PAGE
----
Goodbye, ICC

As one who has worked in the transportation industry, let me praise the Semmens article on trucking [March] as excellent in every way. Because of articles like this, it increasingly appears that ICC regulation may be on the way out.

William D. Burt
Santa Barbara, CA

Good Writing, Art

Outstanding, great cover on the education issue [March], and the article was stunning. The author [Samuel Blumenfeld] writes with a personal energy as great as Robert Pirsig's in Zen and the Art of Motorcycle Maintenance. Very good stuff!

Tim Condon
Santa Rosa, CA

Ancient Libertarianism

I do not entirely understand the point of Philip Dematteis's apologia for Plato [February]. Was Plato a libertarian, something close to one, or not one at all? Dematteis seems to admit that the first is not true, but edges around the third possibility in favor of the second. This shows more of Dematteis' regard for Plato than of his regard for libertarianism.

Dematteis makes a great deal out of Plato's enunciation of the "division of labor," going so far as to cite it as a libertarian principle of sorts. This is very odd, inasmuch as the division of labor is a very ancient and very natural environmental selection process having little or nothing to do with political theory. The division of labor is most highly exemplified in the life of an ant colony…or in the life of a totalitarian society, which is no less than what Plato's republic amounts to (Dematteis admits that the philosopher-kings would exercise the power of regimentation). How this equates to social freedom is not evident. In fact, libertarians should owe more to Marx than Dematteis would have us do. In contrast to Plato, Marx recognized that it is human nature not to be regimented into an occupation from birth—that the essence of freedom is to be able to change one's station in society (or occupy more than one station) as one wills. This is quite contrary to Plato's ideas.…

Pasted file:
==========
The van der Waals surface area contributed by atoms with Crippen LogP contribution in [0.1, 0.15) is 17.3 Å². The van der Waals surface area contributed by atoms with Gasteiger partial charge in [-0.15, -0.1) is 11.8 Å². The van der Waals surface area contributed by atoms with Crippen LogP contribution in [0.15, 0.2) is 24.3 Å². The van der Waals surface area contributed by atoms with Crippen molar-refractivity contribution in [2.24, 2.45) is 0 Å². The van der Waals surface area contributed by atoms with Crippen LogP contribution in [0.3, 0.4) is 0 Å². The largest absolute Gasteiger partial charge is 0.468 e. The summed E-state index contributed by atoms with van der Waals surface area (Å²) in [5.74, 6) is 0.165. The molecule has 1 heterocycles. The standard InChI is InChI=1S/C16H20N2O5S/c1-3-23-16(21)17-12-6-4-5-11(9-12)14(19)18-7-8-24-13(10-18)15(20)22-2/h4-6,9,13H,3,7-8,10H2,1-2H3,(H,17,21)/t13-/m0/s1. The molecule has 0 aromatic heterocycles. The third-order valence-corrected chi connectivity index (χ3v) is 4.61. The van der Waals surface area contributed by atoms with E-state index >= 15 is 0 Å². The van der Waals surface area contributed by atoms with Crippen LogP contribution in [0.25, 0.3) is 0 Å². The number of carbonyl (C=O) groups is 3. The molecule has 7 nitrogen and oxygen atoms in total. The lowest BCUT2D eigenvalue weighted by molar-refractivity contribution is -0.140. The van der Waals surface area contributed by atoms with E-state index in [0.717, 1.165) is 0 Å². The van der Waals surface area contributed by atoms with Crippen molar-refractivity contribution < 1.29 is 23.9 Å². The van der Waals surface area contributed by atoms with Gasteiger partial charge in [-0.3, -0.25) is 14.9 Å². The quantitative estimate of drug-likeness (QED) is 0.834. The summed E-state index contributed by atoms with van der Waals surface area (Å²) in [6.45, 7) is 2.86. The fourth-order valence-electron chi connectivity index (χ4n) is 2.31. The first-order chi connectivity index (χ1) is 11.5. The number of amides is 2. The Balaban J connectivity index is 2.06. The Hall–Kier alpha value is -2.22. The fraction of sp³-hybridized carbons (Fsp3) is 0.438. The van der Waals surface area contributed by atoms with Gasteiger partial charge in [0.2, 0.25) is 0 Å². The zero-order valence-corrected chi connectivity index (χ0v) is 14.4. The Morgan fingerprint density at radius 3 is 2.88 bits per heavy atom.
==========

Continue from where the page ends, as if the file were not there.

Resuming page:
I sometimes wonder at the tendency for libertarians to lock themselves into Western philosophy. For instance, if one were to look for philosophical antecedents of libertarianism, one might be better advised to go back about 200 years before Plato to consult the writings of Lao Tzu, as embodied in his Tao Te Ching. Here are a few excerpts from a recent translation:

Can you love the people and govern the state and do so without interference?
If one undertakes the task of governing the kingdom and engages in governing it,
I see that he cannot lead it anywhere.
A kingdom is a spiritual vessel and should not be manipulated.
Manipulating it leads to failure.
To grasp it is to miss it.

The more restrictions and limitations there are,
The more impoverished men will be.
The more arms men possess,
The more disordered the country will be.
The more scheming and deceitful men are,
The more strange things will occur.
The more rules and precepts are enforced,
The more bandits and crooks will be produced.

When men are deprived of food,
It is because their kings tax them too heavily.
Therefore, they are deprived of food.
When men are hard to govern,
It is because their kings interfere with their lives.
Therefore, they are hard to govern.

…The keystone of Lao Tzu's teaching was the concept of wu-wei, or "non-interference." For him, non-interference was a fundamental way of relating to all of life, as well as a guiding principle in social matters. If this is not a profoundly libertarian view, then we might as well close up shop and go home. Libertarian ideas have been around for millennia. Our problem is (and always has been) to make them work in society at large.

Mike Dunn
Federal Way, WA

Quality of Life

May I take the liberty of questioning William Loggins' conclusions [Letters, March]? I don't wish to argue for "happiness" as the standard of ethics; but I find his use of "man's life qua man" equally unacceptable. What does this concept mean? Not physical survival; Rand is prepared to countenance suicide in certain admittedly desperate conditions. Not survival as a reasoning being; she envisions John Galt contemplating suicide when he would still have been capable of living, thinking, and acting after Dagny Taggart's death. Perhaps survival as a valuing and choosing being? But by what standard, then, does one measure this? If length of years, then, given that one's reason and emotional integrity are not in question, wouldn't it be necessary to maximize longevity, at whatever other cost in short-run pleasure or convenience might be needed? Perhaps Loggins is actually doing this, and never misses a meal or a night's sleep, or indulges in unhealthy or dangerous activities. I doubt that many other people would find this concept of ethics tempting; it would demand an asceticism unequalled since the Puritan era.